is the answer for chronic, non-malignant pain

80
Physician Motives
  • Financial incentives and/or personal political
    views should not influence treatment
    recommendations
  • Conflicts of interest ethically/legally
    proscribed
  • Investment in dispensaries
  • kickbacks for referrals

81
Societal Costs
  • Public Safety
  • Cognitive impairment in safety sensitive
    positions
  • Workplace accidents
  • Driving and Accidents
  • National Transportation Safety Board
  • Studied 182 fatal truck accidents in 1999
  • Just as many accidents were caused by drivers
    impaired by MJ as by drivers impaired by Etoh
  • Increased criminal activity?
  • A large percentage of those arrested for crimes
    test positive for MJ
  • Nationwide 40 of adult males tested positive for
    MJ at the time of their arrest

82
Societal Costs
  • Sending the wrong message to children?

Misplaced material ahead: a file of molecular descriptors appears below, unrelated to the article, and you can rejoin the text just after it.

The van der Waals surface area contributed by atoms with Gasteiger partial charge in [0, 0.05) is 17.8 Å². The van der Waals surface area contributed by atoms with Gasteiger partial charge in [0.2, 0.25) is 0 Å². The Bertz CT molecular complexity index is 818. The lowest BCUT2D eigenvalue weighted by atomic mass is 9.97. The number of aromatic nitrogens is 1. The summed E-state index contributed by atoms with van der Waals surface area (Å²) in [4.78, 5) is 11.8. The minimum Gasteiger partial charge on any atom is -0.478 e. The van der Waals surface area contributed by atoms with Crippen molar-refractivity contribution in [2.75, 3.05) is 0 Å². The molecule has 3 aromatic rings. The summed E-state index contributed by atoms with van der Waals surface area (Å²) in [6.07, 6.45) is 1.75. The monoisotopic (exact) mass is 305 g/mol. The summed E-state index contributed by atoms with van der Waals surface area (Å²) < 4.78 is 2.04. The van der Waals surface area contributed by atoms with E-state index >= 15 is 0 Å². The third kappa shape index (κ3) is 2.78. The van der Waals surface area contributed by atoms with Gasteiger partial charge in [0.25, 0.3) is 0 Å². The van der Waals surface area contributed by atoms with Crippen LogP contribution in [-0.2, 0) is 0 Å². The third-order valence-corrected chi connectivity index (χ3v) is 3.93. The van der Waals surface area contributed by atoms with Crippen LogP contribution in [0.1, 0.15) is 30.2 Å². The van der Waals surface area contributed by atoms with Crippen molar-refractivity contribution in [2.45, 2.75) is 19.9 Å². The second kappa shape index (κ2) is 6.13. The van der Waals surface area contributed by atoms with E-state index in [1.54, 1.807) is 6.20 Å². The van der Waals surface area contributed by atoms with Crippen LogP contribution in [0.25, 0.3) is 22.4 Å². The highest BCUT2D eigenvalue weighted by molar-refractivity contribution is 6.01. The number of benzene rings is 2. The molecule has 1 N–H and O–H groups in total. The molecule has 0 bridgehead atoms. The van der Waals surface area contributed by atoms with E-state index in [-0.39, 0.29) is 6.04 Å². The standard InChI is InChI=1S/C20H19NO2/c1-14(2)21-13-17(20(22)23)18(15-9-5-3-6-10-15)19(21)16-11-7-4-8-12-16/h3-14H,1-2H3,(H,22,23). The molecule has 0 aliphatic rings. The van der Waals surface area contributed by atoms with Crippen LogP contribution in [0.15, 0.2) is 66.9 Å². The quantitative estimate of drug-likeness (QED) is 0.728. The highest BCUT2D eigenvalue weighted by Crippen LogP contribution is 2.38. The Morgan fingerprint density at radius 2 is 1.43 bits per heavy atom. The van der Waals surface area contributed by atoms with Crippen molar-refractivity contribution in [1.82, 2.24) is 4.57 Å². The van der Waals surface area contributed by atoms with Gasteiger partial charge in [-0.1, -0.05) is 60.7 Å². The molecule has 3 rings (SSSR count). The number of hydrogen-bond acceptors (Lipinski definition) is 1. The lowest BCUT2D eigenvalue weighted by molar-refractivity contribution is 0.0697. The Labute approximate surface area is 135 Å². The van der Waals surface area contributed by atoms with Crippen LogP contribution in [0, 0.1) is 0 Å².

• Soda pot
  • Edibles (colorful cookies, cupcakes, candy)
  • Its organic, green, natural
  • Wellness ads (promoting MJ)
  • Case Example Peanut Butter spiced with MJ

83
Case Vignette Denver Post December 2009
  • 44-year-old female, grandmother and advocate for
    medical marijuana used the drug for chronic
    back pain most of her life
  • Gave her 3-year-old grandson a peanut butter
    cookie made with cannabis butter
  • The next day she had trouble rousing the boy and
    called an ambulance
  • Police seized the jar of cannabis butter and the
    boy had the drug in his system
  • A week later the grandmother took her own life

84
In the End Prevention is Key